Best Video Baby Monitors

When L was born, I pooh poohed the idea of having a video monitor.  We had a small enough house, we could keep the door to her room open and look in if we needed to, and I had an audio monitor so I could hear her – who needed to see her?

A few months later, I was cursing my decision. The audio monitor I had picked was analog, not digital, so it picked up signals and interference from our neighbors, and I couldn’t count how many times I was running up and down the stairs to see if she *really* needed me when she cried in her sleep (and how much effort it took to have her avoid seeing me.) I realized the video monitor wasn’t just the province of overly watchful nervous parents, but also a matter of convenience.

Luckily, I was pregnant with Baby J and soon to move into a new, larger, house, so I needed a monitoring solution that would cover two babies. With that, I gave myself permission to look into video monitors.

But which one? As usual, the choices are endless, and the technology is forever changing.Whenever I buy a new product, my first attempt at paring down the choices involves going to Amazon, typing in “video monitors” or whatnot, and then sorting by user reviews.  However, for the purposes of this article, let’s check out expert(ish) rankings available on the internet.

First up is parenting favorite  They have their review separated by Best Overall, Best Value, etc. Many of their selections are from the Summer Infant line. I have to admit I don’t know from what year their ranking is, because there are some glaring omissions.

Next, there’s Baby Bargains, the guru of bargain-hunting new parents.

These are their recommendations:


Best Bet: Infant Optics DXR-5 ($99)
– FHSS technology helps avoid interference
– 2.4″ display
– simple set-up
– voice activated mode

Runner-Up: Samsung BabyVIEW SEW-3036WN ($180)
– 3.5″ display
– time display
– intercom
– zoom feature


Best Bet: Samsung SafeVIEW SEW-3037W ($230)
– voice activated option
– remote nightlight
– 3.5″ display
– very good night vision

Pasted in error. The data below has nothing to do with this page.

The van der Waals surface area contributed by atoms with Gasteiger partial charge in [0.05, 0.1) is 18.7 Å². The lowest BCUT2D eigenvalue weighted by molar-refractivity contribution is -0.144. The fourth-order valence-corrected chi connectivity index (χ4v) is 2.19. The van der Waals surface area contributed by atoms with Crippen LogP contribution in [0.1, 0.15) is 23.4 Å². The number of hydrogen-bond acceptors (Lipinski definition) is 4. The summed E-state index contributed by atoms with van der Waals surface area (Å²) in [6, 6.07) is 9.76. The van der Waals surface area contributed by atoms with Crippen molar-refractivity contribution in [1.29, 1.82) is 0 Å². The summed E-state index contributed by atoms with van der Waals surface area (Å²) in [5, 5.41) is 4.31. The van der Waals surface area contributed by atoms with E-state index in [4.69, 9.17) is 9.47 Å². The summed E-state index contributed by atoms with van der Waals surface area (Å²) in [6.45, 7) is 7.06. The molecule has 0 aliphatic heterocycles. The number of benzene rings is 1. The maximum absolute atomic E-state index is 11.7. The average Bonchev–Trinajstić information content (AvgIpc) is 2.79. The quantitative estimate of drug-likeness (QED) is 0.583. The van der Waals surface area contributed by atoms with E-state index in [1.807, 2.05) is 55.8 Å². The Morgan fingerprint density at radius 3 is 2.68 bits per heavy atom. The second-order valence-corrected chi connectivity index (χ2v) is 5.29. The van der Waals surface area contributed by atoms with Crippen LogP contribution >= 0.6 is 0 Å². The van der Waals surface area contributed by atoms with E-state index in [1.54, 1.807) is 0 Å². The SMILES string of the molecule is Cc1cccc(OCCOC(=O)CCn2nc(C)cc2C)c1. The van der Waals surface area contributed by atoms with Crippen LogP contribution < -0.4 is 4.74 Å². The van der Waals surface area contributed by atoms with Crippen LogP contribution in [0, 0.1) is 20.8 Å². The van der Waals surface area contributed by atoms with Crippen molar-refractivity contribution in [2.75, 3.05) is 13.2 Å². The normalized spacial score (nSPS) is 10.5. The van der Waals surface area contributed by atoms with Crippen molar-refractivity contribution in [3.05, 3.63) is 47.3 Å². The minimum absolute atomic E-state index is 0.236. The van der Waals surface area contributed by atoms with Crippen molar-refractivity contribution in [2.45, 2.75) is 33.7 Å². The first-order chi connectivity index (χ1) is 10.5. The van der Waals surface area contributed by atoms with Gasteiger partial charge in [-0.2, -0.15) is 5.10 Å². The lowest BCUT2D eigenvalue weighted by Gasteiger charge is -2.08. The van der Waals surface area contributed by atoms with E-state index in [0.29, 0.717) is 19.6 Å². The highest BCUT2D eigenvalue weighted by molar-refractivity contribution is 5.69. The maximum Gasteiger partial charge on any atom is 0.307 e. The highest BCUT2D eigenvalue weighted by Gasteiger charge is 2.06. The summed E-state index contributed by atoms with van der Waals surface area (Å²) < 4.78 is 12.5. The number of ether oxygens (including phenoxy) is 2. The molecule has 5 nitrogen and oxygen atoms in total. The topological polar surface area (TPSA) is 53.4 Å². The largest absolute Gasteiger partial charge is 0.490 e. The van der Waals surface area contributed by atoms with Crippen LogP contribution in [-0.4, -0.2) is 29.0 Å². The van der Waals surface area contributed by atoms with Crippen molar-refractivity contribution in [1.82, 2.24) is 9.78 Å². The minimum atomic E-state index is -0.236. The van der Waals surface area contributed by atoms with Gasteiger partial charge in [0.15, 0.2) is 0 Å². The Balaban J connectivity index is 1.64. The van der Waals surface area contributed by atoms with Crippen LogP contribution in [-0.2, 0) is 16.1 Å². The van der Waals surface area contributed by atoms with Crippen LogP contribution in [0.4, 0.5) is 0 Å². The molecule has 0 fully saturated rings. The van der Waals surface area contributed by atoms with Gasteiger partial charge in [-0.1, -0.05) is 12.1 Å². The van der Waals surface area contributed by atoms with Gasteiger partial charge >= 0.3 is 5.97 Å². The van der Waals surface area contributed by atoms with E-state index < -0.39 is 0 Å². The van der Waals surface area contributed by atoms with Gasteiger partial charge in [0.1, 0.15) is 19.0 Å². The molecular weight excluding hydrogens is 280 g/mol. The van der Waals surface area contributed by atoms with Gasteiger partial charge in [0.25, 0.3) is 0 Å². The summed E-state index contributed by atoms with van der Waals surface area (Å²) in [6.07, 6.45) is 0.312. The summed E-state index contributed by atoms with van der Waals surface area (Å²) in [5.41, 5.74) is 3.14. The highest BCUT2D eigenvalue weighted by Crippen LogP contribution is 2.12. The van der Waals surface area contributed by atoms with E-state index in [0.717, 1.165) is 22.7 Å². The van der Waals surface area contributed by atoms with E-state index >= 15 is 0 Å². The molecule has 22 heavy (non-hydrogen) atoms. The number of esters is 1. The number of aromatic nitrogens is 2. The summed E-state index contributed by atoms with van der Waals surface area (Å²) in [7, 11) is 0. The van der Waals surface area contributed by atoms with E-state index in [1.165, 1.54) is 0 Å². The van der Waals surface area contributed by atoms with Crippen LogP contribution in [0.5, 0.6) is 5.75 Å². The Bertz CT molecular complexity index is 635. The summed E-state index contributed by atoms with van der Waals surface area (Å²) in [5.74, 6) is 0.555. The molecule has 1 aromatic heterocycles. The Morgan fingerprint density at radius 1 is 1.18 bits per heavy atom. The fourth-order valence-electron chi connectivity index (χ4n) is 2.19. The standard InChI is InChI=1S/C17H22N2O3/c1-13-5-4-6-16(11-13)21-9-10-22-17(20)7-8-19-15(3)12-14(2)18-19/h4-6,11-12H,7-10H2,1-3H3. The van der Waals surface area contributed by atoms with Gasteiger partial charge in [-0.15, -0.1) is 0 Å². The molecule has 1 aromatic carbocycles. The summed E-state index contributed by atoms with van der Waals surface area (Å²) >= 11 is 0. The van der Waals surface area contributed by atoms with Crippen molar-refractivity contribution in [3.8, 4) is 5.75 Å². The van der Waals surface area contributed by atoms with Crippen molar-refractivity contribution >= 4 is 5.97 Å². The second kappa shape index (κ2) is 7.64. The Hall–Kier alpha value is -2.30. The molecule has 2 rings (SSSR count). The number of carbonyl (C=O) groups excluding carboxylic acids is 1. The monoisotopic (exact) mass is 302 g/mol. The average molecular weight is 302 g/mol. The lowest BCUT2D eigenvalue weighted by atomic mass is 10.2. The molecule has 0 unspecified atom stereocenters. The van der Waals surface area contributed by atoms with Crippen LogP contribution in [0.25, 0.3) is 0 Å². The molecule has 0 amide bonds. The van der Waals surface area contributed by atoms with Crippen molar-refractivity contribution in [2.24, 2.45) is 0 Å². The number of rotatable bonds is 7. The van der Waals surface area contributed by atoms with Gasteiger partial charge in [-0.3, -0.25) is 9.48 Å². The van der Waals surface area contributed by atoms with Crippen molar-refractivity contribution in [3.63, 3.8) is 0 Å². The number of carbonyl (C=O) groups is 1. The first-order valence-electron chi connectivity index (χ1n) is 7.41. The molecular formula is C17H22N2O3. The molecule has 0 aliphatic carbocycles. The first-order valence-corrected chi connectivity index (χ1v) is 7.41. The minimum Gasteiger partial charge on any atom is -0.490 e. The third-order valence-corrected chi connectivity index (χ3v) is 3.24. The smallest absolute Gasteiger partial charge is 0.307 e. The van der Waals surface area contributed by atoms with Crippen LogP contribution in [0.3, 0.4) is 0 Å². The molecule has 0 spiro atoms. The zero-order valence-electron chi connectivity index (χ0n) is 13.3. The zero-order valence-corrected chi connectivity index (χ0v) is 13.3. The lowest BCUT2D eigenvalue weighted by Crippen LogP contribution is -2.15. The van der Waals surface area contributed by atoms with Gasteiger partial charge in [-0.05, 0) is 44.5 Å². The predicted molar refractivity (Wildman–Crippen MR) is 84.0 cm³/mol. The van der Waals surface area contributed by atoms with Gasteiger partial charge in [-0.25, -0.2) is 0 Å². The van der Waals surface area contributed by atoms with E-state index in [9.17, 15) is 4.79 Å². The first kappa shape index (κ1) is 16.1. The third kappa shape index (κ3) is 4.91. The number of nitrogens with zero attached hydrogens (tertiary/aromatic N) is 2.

Runner-Up #1: Summer BabyTouch Digital Monitor ($190-$260)
– touch-screen parent unit
– 3.5″ color display
– intercom feature

Runner-Up #2: Motorola MBP36 ($200)
– similar to Summer BabyTouch
– “clunky” interface to navigate when changing settings
– poor night vision


Best Bet: Summer Peek Plus Internet Baby Monitor System ($350)
– 2.5″ display with fixed camera
– internet router enables viewing online or via apps

Runner-Up #1: Dropcam ($150)
– fixed camera
– 60 second set-up
– can view via Dropcam website or app
– no parent display unit, have to re-purpose an old iPhone or iPod Touch as viewer

Runner-Up #2: Withings Smart Baby Monitor ($250-$300)
– streams to phone
– no parent unit

Lucie’s List also tackles the video monitor issue.  She asserts the Summer Infant babyTouch Color, the Samsung Wireless Pan/Tilt and the Motorola Wireless Monitor with Infrared Vision are good quality and about the same.

She also points out an IP camera or an iPhone app can do the trick.  The most well-known IP camera for these purposes is the Foscam.  However, it generally takes someone more tech-savvy to set it up.

My notes:

We have the Motorola MBP36 with two cameras and love it.  Please nite, unlike the MBP33 recommended by Lucie’s List, the 36 has pan and tilt. Believe me, this is invaluable.

Second, there have been advancements since the website recommended the Foscam as an IP camera.  There are the ones mentioned by Baby Bargains, and there’s also the Motorola Blink. If the Blink had existed when we needed a baby monitor, we would have looked into it, especially as we could have linked it to our iPads.  However, check out the Amazon reviews for more details, including whether the Foscam is still a better choice.